Ruth Jones Nichols ’96 saw a familiar face in line that day. It was an elder from her childhood church. Years before, the woman was known for filling the bellies and cupboards of fellow church members who needed food. A recent retiree, her money hadn’t stretched as far as she thought it would. On that Friday afternoon, she stood alongside others in line at the Foodbank of Southeastern Virginia and the Eastern Shore trying to make ends meet.
It was more than chance that the two women’s paths crossed. It was an answered prayer. Jones Nichols had asked for a sign from God that her new job as CEO of the food bank was where she was meant to be.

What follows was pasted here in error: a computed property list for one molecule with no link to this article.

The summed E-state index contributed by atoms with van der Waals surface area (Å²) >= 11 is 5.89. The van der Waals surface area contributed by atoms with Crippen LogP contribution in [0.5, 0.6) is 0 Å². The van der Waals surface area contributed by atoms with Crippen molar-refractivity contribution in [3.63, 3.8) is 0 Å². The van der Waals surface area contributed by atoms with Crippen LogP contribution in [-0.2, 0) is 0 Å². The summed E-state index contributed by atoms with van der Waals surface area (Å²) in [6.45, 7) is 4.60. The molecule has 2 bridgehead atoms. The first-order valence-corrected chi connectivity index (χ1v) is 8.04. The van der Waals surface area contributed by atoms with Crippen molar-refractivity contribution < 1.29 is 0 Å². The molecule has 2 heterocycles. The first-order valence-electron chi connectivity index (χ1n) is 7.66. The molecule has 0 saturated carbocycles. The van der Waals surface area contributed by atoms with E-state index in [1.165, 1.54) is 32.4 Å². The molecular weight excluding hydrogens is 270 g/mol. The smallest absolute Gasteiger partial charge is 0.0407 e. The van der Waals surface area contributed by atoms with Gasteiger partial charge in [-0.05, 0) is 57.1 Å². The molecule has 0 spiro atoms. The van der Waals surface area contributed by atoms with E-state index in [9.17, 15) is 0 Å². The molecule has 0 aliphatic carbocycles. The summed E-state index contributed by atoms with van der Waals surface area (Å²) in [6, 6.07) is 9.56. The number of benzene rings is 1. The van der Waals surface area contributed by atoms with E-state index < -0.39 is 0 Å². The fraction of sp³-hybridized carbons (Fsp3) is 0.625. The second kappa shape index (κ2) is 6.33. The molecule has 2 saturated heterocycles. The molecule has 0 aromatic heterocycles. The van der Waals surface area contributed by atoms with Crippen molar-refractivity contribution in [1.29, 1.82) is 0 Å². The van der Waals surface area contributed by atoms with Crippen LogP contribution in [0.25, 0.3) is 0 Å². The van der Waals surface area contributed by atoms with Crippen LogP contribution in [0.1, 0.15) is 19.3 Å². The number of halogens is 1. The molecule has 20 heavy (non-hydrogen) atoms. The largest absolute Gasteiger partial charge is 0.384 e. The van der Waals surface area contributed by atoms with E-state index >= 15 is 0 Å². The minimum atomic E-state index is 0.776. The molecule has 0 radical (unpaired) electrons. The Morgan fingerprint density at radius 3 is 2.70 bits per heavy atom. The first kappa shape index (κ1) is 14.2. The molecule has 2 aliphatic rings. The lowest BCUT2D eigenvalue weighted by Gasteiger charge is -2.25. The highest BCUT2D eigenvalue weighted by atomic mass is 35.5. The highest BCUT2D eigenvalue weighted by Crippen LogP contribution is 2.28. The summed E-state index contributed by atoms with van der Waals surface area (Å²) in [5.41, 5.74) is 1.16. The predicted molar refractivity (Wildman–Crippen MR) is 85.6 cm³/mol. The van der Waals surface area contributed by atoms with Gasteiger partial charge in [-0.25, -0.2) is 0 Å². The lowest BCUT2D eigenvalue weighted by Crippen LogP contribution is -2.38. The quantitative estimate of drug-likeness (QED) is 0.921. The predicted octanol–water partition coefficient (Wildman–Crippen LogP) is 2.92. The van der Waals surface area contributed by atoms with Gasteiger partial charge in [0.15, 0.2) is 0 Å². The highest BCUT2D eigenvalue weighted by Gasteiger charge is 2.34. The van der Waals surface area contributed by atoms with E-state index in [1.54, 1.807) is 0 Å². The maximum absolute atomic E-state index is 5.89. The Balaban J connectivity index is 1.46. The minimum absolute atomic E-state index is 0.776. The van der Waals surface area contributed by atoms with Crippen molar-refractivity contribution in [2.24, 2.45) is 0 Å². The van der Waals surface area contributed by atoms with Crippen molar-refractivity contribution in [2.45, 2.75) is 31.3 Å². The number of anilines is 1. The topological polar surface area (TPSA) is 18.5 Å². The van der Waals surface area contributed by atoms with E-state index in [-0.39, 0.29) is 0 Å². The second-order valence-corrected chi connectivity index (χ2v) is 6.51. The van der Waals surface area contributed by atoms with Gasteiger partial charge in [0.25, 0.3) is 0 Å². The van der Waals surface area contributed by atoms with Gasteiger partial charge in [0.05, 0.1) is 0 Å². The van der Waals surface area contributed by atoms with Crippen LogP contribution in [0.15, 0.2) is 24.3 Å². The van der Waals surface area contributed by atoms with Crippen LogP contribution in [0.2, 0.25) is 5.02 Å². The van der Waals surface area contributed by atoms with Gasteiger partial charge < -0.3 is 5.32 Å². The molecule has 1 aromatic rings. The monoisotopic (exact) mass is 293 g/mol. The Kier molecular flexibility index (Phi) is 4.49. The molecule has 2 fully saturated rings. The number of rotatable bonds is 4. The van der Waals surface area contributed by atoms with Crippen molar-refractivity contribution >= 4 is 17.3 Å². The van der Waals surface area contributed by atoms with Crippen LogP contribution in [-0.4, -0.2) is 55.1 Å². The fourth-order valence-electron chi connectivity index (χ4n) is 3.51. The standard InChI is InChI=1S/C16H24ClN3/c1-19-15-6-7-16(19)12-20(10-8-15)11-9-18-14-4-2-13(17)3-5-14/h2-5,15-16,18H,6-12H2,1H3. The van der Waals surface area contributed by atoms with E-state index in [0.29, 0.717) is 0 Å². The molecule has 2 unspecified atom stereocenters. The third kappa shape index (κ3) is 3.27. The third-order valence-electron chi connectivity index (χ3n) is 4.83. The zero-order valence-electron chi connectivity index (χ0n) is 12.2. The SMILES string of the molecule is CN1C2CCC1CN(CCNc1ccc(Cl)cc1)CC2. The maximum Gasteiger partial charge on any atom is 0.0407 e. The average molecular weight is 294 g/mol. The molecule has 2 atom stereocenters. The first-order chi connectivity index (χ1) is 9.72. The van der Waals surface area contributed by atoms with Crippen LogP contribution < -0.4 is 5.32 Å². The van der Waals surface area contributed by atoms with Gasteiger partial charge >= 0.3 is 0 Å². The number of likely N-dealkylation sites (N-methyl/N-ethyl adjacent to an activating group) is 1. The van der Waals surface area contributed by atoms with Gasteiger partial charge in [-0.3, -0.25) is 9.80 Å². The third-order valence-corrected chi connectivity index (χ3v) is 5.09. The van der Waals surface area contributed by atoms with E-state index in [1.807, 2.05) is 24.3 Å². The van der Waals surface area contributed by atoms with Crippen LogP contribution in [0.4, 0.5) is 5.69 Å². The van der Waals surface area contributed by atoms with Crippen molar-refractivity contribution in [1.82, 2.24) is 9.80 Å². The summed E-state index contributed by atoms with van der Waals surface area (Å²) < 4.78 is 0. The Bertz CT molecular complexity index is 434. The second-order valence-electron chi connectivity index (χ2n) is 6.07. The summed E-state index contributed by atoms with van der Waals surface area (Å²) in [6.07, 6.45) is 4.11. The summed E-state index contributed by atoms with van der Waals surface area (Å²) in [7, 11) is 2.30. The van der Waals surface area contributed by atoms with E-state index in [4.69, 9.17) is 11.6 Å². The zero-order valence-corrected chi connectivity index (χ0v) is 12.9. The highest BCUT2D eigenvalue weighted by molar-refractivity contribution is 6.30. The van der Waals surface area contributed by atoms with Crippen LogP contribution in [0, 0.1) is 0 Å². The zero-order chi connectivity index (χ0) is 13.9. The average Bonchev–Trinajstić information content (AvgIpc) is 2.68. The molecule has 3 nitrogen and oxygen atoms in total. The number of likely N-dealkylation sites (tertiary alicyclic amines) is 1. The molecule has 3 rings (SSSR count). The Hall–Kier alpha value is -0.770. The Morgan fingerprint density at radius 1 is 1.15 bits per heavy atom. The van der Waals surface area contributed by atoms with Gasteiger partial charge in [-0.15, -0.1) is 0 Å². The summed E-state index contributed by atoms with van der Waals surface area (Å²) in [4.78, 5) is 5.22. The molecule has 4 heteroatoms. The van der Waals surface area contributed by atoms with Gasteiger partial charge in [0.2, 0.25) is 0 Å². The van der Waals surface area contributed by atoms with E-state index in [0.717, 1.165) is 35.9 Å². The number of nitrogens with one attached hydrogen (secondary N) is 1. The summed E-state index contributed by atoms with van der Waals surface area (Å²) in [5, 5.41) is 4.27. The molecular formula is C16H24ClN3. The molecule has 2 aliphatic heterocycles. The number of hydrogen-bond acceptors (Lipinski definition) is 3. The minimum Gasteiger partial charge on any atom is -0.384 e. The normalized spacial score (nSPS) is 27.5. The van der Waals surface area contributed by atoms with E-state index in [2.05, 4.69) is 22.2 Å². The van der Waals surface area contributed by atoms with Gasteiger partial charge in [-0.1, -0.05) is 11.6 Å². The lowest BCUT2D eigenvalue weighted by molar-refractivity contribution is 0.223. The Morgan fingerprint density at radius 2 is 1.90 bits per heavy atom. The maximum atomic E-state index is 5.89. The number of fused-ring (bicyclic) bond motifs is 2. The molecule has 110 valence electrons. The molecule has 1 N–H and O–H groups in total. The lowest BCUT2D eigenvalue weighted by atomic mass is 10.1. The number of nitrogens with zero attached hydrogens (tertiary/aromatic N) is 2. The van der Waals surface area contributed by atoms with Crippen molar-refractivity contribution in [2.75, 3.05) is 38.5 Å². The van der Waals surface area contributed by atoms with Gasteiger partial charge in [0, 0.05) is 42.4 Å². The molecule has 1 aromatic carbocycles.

“Seeing her reinforced to me that people are in our lines for different reasons,” Jones Nichols says. “Some people are in our lines because of choices they made, some folks are there due to circumstances, others are in our lines because of the context into which they were born, but regardless of why they are in our line we have a responsibility not to just feed them, but to really address the root causes.”
Jones Nichols, who has led the food bank since 2016, was previously the executive director of the YWCA South Hampton Roads. A sociology major while at William & Mary, she says the seeds were planted for her more than 20-year career in the nonprofit sector during her freshman year.
“I want to be a person who brings about systemic change in society — a person who challenges the social structures and the status quo,” says Jones Nichols, who describes herself as a social change advocate. “I want to do that in a way that levels the playing field for marginalized people who have not been represented at the table.”
Putting food on the table